Red-light cameras are being shut down across Texas following Gov. Greg Abbott’s signing of House Bill 1631 on June 1—and cities across the state, such as Tomball and Magnolia, are also seeing hundreds of thousands of dollars in budget losses by the passage of HB 1631, city officials said. HB 1631 prohibits the use of photographic traffic signal enforcement systems, the bill reads.

Previously, traffic violations by red-light cameras warranted a civic penalty of up to $75, according to the Texas Transportation Code. The Texas Department of Motor Vehicles and the county assessor-collector were allowed to refuse registrations or registration renewals for vehicle owners who were delinquent in their payments.

An amendment to this new law prevents state and county officials from refusing these vehicle registrations. HB 1631 also allows cities to continue operating their cameras until contracts with camera providers expire, but some city officials have decided to pull them immediately.

Cities using red-light cameras contributed half of the revenue from red-light camera violations to the state’s designated trauma facility and emergency medical services account, and the remaining portion could be used by the city for traffic, pedestrian and public safety; intersection improvements; and traffic enforcement, according to the Texas Transportation Code.

An analysis of HB 1631 by the House Research Organization shows a decrease of $28.3 million from the state’s designated trauma facility and EMS account in fiscal year 2020-21. The HRO is an independent department of the Texas House of Representatives that analyzes the effects of legislation.

Tomball effects

The city of Tomball installed three red-light cameras in 2008: two at the eastbound and westbound lanes of FM 2920 and Business 249—which were turned off June 2—and a third at the northbound lane of Zion Road and Hwy. 249, which was turned off when construction of the Hwy. 249 tollroad extension to Montgomery County began in 2017, City Manager Rob Hauck said.

“That revenue source is gone. That’s a reality we’re faced with,” Hauck said. “The good news is we didn’t put any of that money into our operating budget, so our normal operational services will not be affected by the end of the red-light cameras.”

About 12,000 citations were issued per year while the cameras were in use, Hauck said, but most of them came from drivers outside of Tomball ZIP codes.

“Regardless of where anybody is on this issue, it would seem to me that if people simply stopped at red lights, this would be a nonissue. I’m hopeful that we don’t see a negative behavior change or that this makes things less safe for us and for communities around Texas,” he said.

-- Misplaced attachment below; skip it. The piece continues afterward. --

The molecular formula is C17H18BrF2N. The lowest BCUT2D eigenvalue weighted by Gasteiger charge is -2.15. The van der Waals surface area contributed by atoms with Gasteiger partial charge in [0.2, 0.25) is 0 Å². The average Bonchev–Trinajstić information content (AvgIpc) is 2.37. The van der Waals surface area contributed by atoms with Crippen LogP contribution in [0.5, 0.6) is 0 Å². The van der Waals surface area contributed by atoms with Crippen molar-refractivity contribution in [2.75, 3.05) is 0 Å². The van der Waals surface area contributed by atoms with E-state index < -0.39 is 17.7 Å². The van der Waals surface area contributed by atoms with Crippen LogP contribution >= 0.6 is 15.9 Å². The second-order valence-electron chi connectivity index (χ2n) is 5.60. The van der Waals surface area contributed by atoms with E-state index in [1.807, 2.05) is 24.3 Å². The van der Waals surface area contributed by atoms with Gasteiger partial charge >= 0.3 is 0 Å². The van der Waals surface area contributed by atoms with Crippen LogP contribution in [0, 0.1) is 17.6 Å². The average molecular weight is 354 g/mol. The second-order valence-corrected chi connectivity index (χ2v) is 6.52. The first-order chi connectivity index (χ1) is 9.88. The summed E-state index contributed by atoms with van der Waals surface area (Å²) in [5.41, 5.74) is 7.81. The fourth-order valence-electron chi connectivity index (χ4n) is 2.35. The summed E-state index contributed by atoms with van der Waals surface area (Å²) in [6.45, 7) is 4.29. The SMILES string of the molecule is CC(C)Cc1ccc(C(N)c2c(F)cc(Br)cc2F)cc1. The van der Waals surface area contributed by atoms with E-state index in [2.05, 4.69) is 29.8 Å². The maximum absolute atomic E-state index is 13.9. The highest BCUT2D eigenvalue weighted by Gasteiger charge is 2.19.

These citations generated about $250,000 in revenue annually for the city of Tomball, which went toward traffic education, traffic enforcement and traffic engineering, Hauck said. This included funds to implement flashing pedestrian crosswalks, school zone flashers, sidewalks, DWI police enforcement details during holidays and additional police equipment, he said.

“I’m sad that we won’t have these funds to do some of what I think is really good work that we’ve been able to do in Tomball, utilizing these monies the way they were intended to be used,” Hauck said.

Magnolia effects

The city of Magnolia’s lone red-light camera, located at the intersection of FM 1774 and FM 1488, was installed in 2010 and turned off June 1, City Administrator Paul Mendes said.

The city issued 11,435 red light camera citations in 2018, with 3,888 citations issued in 2019 before the cutoff date June 1, according to Magnolia Police Department information.

“That camera cut down tremendously on accidents at the intersection on [FM] 1774 and [FM] 1488,” Mendes said. “It’s one of our busiest intersections, so hopefully people will still be more cautious even though the camera is gone.”

The city’s red-light camera fund was projected to total $385,719 in net revenue for fiscal year 2017-18, according to the city’s FY 2018-19 budget. This fund single-handedly covered the cost of three traffic safety officers, their police vehicles, and fuel and maintenance for the vehicles, Mendes said, as well as the operational costs of the camera itself.

The future of the safety officer positions is still unclear at this time, Mendes said.

“A small city is very much like having a family,” he said. “When one department is impacted, the rest of us feel that impact too. We will determine what needs to be done going forward, but we need those officers.”